The tax on the old family home will not be levied as the house was used for residential purposes. Under the law, any home which is occupied for a substantial period of time and is used for the purpose of home residency will not be liable to tax. The property is also meant to be kept for residency only and has not been obtained for resale purposes. As far as this condition is concerned, the family home will not be subject to any taxes; however, the new home that has been purchase with the intentions of reselling the same in future will attract taxes.
One critical issue in this regard is the position of the garden of the home. There are certain special conditions which are applied to gardens. Gardens are, as per revenue department, considered for cultivating flowers etc. but they are not to be used for commercial agriculture purposes. However, there also arise legal complications when the owner sells part of the garden as a plot for building, so such transactions can attract tax liability for the seller.(McLaughlin,2003).
The following case study outlines what can be the consequences of selling part of the garden:
“This interpretation was confirmed by the case of Varty v Lynes (51TC419). Mr Lynes disposed of a dwelling house while retaining part of the garden, which was disposed of later. The High Court held that no relief was due on the later disposal because the tests of Section 222(1)(b) were to be applied at the date of disposal of the retained land. At that date, it was no longer land which Mr Lynes held with his residence as its garden or grounds and so relief could not be due.”(hmrc.gov.uk,2010).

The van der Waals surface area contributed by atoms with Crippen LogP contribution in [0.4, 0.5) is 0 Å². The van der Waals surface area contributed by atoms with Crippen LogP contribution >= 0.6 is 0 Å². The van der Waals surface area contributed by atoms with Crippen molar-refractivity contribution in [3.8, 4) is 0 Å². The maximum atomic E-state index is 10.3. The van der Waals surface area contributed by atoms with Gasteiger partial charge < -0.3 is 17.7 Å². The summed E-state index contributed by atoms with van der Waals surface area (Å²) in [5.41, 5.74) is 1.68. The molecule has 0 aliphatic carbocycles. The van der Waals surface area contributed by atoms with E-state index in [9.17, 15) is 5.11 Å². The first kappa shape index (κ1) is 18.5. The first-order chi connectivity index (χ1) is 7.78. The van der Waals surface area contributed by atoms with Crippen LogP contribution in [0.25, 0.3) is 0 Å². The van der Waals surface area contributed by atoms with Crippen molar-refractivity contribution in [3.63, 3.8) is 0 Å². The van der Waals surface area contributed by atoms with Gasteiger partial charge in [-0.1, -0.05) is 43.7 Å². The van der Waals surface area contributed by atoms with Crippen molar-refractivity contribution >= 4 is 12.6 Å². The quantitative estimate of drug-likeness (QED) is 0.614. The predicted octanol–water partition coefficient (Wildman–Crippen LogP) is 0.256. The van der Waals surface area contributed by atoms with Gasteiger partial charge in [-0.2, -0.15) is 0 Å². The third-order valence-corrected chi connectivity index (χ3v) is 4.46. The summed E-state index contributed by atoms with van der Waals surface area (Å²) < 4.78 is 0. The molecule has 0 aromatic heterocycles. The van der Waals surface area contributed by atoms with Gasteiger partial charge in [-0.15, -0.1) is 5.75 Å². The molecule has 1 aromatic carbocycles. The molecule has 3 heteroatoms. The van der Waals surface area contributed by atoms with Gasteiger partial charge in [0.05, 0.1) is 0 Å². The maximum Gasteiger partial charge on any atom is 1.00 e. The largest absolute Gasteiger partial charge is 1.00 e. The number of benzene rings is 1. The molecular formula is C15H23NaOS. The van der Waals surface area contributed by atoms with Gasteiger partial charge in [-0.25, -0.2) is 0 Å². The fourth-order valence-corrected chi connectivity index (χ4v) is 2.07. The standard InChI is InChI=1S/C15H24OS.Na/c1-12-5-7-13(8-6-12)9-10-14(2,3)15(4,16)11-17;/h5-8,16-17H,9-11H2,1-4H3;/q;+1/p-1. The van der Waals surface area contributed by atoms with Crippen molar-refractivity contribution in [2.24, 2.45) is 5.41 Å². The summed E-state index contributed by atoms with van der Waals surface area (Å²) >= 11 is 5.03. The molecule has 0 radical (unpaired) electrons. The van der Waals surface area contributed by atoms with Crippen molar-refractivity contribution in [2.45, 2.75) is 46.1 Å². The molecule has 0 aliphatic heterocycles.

The above decision of the court indicates that Robert may not be entitled to any relief for selling off the portion of the garden as the same is held for reselling purposes as well as after the sale of the property, Robert will no longer be able to claim any kind of relief for the future sell of the plot.
The second home that is to be purchased at the future date will also attract the tax as the same will not be used for residential purposes and Robert’s family will only be using it for the temporary residential purposes.
Capital gains taxes are often paid when an individual sells particular class of assets such as shares, bonds, homes for business purposes etc. The normal tax rate to be applied is 18% however there are certain reliefs and concessions which are provided under certain circumstances. There are two most important types of reliefs allowed including entrepreneur’s relief as well as gift hold over relief. Both types of reliefs provide benefits under certain conditions and in the case of Robert the relief has been sought mostly through entrepreneurs’ relief as gift hold over relief is mostly allowed under different conditions.
- CG64379 – Private residence relief: garden/grounds: date of sale test: Varty v Lynes [online]. (2010) [Accessed 18 April 2010]. Available from: <http://www.hmrc.gov.uk/manuals/CG4manual/CG64379.htm>. accessed 17 April 2010.
- McLaughlin, M (2003). Is your Principal Private Residence Property totally CGT tax-free? [online]. [Accessed 18 April 2010]. Available from: <http://www.taxationweb.co.uk/tax-articles/capital-taxes/is-your-principal-private-residence-property-totally-cgt-tax-free.html>. accessed 18 April 2010.